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17th Sunday in Ordinary Time

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Originally delivered on July 29, 1990

Readings: Kings 3:5, 7-12; Romans 8: 28-30; Matthew 13:44-52 or 13:44-46

Fr. Healy begins this homily with a few favorite Healy family stories. We are encouraged to treasure those things that are really valuable in the eyes of God. In the first reading, Solomon asks for understanding.  In the Gospel, we hear that “the reign of God is also like a dragnet thrown into the lake, which collected all sorts of things.”  We are challenged to think about whether we care more about people and human relationships over things, success, or fame? Do we subscribe to structures and agreements that keep some of our sisters and brothers marginalized?

16th Sunday in Ordinary Time

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Originally delivered on July 22, 1990

Readings: Wisdom 12:13, 16-19; Romans 8:26-27; Matthew 13:24-43 or 13:24-30

We must resist the temptation to solve complex problems with quick and dramatic solutions.  We, as God’s children, must learn to live in the midst of perceived evils because uprooting the bad is always at the risk of destroying what God alone knows to be good.  Therefore, we must accept what we perceive as evil because we might be wrong. We must nurture, encourage, and courageously sacrificing and allow God to sort things out later.  What we must do then is to call ourselves and others to do good.  Through careful, loving cultivation of each individual, can we deal appropriately with the presence of evil?  Jesus spoke in parables for us to come to a deeper, fuller understanding of the truth. We must trust in God.

 

 

Will you help the poorest of the poor?

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Fr. Healy was passionate about the need for change to address the issues in Haiti, the poorest country in the western hemisphere.  Today, I’m asking for your support for a particular project in the village of Medor, Haiti.  The church where Fr. Healy was pastor, Our Lady Queen of Peace, has a Haiti Committee that began a relationship with a sister parish, St. Joseph’s, in rural Medor, Haiti.  The committee, lead by Dr. Sue Carlson (who could be sainted as far as I am concerned) has done some amazing projects including building schools, ensuring safe drinking water, reforestation, agricultural programs, hot school lunches, medical clincs, etc.  The list literally goes on and on and is a testament to the relationship and love between the two parishes.  You can read more about the OLQP’s Haiti Committee or follow Dr. Sue Carlson’s blog.

Currently, the Committee is working on bringing solar energy to the convent.  To see the full presentation on the project click Medor. The solar power will bring electricity and needed lights to the convent so that the sisters, who have been serving this community for nearly 50 years.  The light in the convent will allow them to work after hours to do needed paperwork, lesson planning, etc.

If you’ve appreciated this site and the passionate homilies, I urge you to please make a donation of any size.  To do so online, follow these steps:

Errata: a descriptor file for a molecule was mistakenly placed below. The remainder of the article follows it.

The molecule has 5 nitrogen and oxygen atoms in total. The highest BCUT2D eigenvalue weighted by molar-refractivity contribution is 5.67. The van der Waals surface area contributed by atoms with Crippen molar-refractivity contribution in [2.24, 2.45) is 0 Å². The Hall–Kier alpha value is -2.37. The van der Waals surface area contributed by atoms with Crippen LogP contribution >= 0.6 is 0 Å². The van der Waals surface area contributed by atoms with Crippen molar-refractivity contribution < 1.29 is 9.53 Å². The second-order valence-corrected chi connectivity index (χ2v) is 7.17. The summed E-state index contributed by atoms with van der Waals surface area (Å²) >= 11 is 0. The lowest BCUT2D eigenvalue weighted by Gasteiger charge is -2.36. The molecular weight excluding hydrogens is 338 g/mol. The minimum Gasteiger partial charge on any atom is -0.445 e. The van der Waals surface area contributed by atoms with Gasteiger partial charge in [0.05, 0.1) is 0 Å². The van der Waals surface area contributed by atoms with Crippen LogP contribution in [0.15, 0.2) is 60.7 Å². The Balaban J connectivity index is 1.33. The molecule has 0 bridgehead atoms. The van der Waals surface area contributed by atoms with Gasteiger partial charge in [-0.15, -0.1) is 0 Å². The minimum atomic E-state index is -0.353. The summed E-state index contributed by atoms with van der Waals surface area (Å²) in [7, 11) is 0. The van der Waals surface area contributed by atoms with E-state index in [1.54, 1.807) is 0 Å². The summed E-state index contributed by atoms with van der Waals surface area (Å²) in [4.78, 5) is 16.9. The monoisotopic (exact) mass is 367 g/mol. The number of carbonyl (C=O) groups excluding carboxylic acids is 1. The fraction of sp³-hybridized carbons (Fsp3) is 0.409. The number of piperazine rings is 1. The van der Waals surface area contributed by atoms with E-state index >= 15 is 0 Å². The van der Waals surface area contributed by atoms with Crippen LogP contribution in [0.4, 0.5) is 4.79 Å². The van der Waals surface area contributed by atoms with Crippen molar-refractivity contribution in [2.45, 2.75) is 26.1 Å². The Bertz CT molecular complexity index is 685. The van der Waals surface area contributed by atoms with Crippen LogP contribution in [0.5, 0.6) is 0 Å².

1. go to www.faithdirect.net
2. Click Give Now
3. Enter church code VA271
4. Click “One Time Gift”
5. Click “Haiti – St. Joseph’s Parish, Medor”
6. Enter credit card info
7. Under Optional Informaiton at the bottom of the page, enter “solar project”
8. Click “Continue” at the bottom of the page and proceed through the check out process.

If you’d prefer to write a check, you can make it payable to “Our Lady Queen of Peace Church Haiti Committee” and in the memo line write “Haiti-solar energy.” Mail it to Our Lady Queen of Peace Church, 2700 19th St. South Arlington, VA 22204.

 

Thank you, in advance, for any support that you can provide to this solar project.

Sincerely,

Frank Finamore

Site Administrator

 

 

2nd Sunday of Lent

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Originally delivered on March 15, 1992

Readings: Genesis: 15:5-12, 17-18; Letter of Paul to Philippians 3:17-4:1 or 3:20-4:1: Luke 9:28-36

In this homily, Fr. Healy reminds us that our perspective is important in understanding events.  In this week’s Gospel, Jesus takes the apostles up the mountain to see a glimpse of the Glory of God.  Fr. Healy points out that rather than stay on that mountain, Jesus leads Peter, James, and John back down the mountain to be with and to care for those living below.

5th Sunday of Lent

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5th Sunday of Lent

Originally delivered on April 1, 1990

Readings: Ezekial 37: 12-14; Romans 8:8-11; John 11:1-45

In today’s readings, we are reminded that God can restore life. We are reminded that through Jesus, there are no human experiences from which God can’t restore us.  He reflects on the life of Sr. Thea Bowman whose example shows us how to answer the call for new life. Furthermore, Fr. Healy reflects on the events in Sri Lanka and South Africa.  He urges us to risk our own lives so that life may be more full, more real for our sisters and brothers in our communities and around the world. But first, we must believe.